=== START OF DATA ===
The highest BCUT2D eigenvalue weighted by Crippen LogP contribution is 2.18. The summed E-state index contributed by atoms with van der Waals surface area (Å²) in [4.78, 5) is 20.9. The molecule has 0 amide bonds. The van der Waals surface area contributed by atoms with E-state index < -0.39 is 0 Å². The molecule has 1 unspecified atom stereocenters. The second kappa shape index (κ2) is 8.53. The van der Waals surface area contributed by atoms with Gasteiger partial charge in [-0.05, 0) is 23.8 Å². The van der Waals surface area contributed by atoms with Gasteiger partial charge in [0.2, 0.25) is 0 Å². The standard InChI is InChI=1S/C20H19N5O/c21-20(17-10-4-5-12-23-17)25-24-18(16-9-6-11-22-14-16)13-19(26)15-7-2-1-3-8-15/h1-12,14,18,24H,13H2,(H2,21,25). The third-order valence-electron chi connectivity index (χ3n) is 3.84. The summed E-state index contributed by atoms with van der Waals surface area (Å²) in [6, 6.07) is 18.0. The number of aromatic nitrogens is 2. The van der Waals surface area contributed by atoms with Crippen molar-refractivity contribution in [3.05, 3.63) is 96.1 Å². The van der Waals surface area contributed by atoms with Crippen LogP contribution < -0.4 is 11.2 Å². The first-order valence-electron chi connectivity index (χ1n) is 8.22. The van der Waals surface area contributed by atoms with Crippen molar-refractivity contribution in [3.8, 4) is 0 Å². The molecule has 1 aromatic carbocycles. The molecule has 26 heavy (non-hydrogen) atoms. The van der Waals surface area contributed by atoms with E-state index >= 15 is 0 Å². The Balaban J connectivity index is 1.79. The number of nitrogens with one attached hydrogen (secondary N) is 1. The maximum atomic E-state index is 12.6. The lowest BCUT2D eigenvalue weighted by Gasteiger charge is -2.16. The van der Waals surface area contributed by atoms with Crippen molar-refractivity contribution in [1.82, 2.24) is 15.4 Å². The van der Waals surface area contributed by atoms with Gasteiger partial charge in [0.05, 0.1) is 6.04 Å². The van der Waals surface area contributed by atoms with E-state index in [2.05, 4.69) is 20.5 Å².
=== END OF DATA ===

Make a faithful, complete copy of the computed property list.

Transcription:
The highest BCUT2D eigenvalue weighted by Crippen LogP contribution is 2.18. The summed E-state index contributed by atoms with van der Waals surface area (Å²) in [4.78, 5) is 20.9. The molecule has 0 amide bonds. The van der Waals surface area contributed by atoms with E-state index < -0.39 is 0 Å². The molecule has 1 unspecified atom stereocenters. The second kappa shape index (κ2) is 8.53. The van der Waals surface area contributed by atoms with Gasteiger partial charge in [-0.05, 0) is 23.8 Å². The van der Waals surface area contributed by atoms with Gasteiger partial charge in [0.2, 0.25) is 0 Å². The standard InChI is InChI=1S/C20H19N5O/c21-20(17-10-4-5-12-23-17)25-24-18(16-9-6-11-22-14-16)13-19(26)15-7-2-1-3-8-15/h1-12,14,18,24H,13H2,(H2,21,25). The third-order valence-electron chi connectivity index (χ3n) is 3.84. The summed E-state index contributed by atoms with van der Waals surface area (Å²) in [6, 6.07) is 18.0. The number of aromatic nitrogens is 2. The van der Waals surface area contributed by atoms with Crippen molar-refractivity contribution in [3.05, 3.63) is 96.1 Å². The van der Waals surface area contributed by atoms with Crippen LogP contribution < -0.4 is 11.2 Å². The first-order valence-electron chi connectivity index (χ1n) is 8.22. The van der Waals surface area contributed by atoms with Crippen molar-refractivity contribution in [3.8, 4) is 0 Å². The molecule has 1 aromatic carbocycles. The molecule has 26 heavy (non-hydrogen) atoms. The van der Waals surface area contributed by atoms with E-state index >= 15 is 0 Å². The Balaban J connectivity index is 1.79. The number of nitrogens with one attached hydrogen (secondary N) is 1. The maximum atomic E-state index is 12.6. The lowest BCUT2D eigenvalue weighted by Gasteiger charge is -2.16. The van der Waals surface area contributed by atoms with Crippen molar-refractivity contribution in [1.82, 2.24) is 15.4 Å². The van der Waals surface area contributed by atoms with Gasteiger partial charge in [0.05, 0.1) is 6.04 Å². The van der Waals surface area contributed by atoms with E-state index in [2.05, 4.69) is 20.5 Å².